Gender: Feminine
Usage: English (Archaic)
Rating: 43% based on 6 votes
Medieval English vernacular form of IDONEA.

ILA
Gender: Feminine
Usage: Indian, Hindi
Other Scripts: इला (Hindi)
Rating: 35% based on 6 votes
Means "earth" or "speech" in Sanskrit.

INDIRA
Gender: Feminine
Usage: Hinduism, Indian, Hindi, Marathi, Kannada, Tamil
Other Scripts: इन्दिरा (Sanskrit), इन्दिरा, इंदिरा (Hindi), इंदिरा (Marathi), ಇಂದಿರಾ (Kannada), இந்திரா (Tamil)
Rating: 53% based on 8 votes
Means "beauty" in Sanskrit. This is another name of Lakshmi, the wife of the Hindu god Vishnu. A notable bearer was India's first female prime minister, Indira Gandhi (1917-1984).

IONA (1)
Gender: Feminine
Usage: English, Scottish
Pronounced: ie-ON-ə (English)
Rating: 54% based on 7 votes
From the name of the island off Scotland where Saint Columba founded a monastery. The name of the island is Old Norse in origin, and apparently derives simply from ey meaning "island".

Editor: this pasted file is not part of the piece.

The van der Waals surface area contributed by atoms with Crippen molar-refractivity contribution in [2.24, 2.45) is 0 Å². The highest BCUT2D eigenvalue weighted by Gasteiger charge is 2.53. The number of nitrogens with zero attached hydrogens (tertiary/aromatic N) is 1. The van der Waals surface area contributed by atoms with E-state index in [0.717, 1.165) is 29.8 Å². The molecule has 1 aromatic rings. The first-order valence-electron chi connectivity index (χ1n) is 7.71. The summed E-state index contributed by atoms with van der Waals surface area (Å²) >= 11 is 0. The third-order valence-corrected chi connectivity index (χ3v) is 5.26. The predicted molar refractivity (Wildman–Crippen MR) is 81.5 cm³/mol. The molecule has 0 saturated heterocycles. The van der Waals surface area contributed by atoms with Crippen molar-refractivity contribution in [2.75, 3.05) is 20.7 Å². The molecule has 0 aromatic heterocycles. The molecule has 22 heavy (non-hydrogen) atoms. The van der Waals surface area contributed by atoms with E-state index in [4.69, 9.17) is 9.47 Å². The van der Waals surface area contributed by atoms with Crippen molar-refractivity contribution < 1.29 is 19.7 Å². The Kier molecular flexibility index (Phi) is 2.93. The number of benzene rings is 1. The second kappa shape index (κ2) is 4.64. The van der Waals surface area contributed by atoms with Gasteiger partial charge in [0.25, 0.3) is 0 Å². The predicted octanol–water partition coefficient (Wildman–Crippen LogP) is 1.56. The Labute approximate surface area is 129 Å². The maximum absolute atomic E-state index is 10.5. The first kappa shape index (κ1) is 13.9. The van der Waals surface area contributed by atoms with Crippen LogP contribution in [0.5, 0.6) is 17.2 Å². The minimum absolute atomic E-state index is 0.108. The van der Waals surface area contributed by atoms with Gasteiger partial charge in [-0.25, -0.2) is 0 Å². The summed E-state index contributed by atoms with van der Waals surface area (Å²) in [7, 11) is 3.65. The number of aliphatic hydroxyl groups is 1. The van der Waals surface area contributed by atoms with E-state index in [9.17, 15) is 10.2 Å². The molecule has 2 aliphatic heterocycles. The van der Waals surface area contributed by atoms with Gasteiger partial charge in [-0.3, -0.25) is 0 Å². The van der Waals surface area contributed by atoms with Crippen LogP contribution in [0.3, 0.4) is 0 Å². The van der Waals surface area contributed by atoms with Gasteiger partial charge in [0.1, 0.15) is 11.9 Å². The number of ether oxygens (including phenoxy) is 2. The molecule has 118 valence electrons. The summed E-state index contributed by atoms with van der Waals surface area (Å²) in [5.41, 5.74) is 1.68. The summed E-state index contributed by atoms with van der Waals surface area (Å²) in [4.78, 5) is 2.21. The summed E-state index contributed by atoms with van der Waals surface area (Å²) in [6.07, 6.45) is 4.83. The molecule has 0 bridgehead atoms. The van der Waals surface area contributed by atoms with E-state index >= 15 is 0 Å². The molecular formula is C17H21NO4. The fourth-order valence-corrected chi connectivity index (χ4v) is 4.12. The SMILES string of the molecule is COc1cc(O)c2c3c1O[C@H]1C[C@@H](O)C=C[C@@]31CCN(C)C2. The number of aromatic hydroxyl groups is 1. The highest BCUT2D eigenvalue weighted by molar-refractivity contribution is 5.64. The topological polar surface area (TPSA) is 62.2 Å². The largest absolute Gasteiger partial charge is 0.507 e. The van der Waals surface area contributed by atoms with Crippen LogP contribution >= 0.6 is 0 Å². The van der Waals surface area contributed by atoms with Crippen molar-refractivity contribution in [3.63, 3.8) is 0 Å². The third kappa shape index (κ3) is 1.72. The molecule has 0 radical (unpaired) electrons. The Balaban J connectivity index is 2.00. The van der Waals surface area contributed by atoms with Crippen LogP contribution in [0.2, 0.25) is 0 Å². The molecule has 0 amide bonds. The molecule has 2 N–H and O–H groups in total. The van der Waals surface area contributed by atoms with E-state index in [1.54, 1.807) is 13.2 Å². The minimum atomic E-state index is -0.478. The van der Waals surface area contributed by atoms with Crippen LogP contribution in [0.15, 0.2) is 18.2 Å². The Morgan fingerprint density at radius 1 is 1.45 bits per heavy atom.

IONE
Gender: Feminine
Usage: Greek Mythology, English
Other Scripts: Ιονη (Ancient Greek)
Pronounced: ie-O-nee (English), IE-o-nee (English), ie-ON (English)
Rating: 51% based on 7 votes
From Greek ιον (ion) meaning "violet flower". This was the name of a sea nymph in Greek mythology. It has been used as a given name in the English-speaking world since the 19th century, though perhaps based on the Greek place name Ionia, a region on the west coast of Asia Minor.

IRA (1)
Gender: Masculine
Usage: Biblical, English, Hebrew
Other Scripts: עִירָא (Hebrew)
Pronounced: IE-rə (English)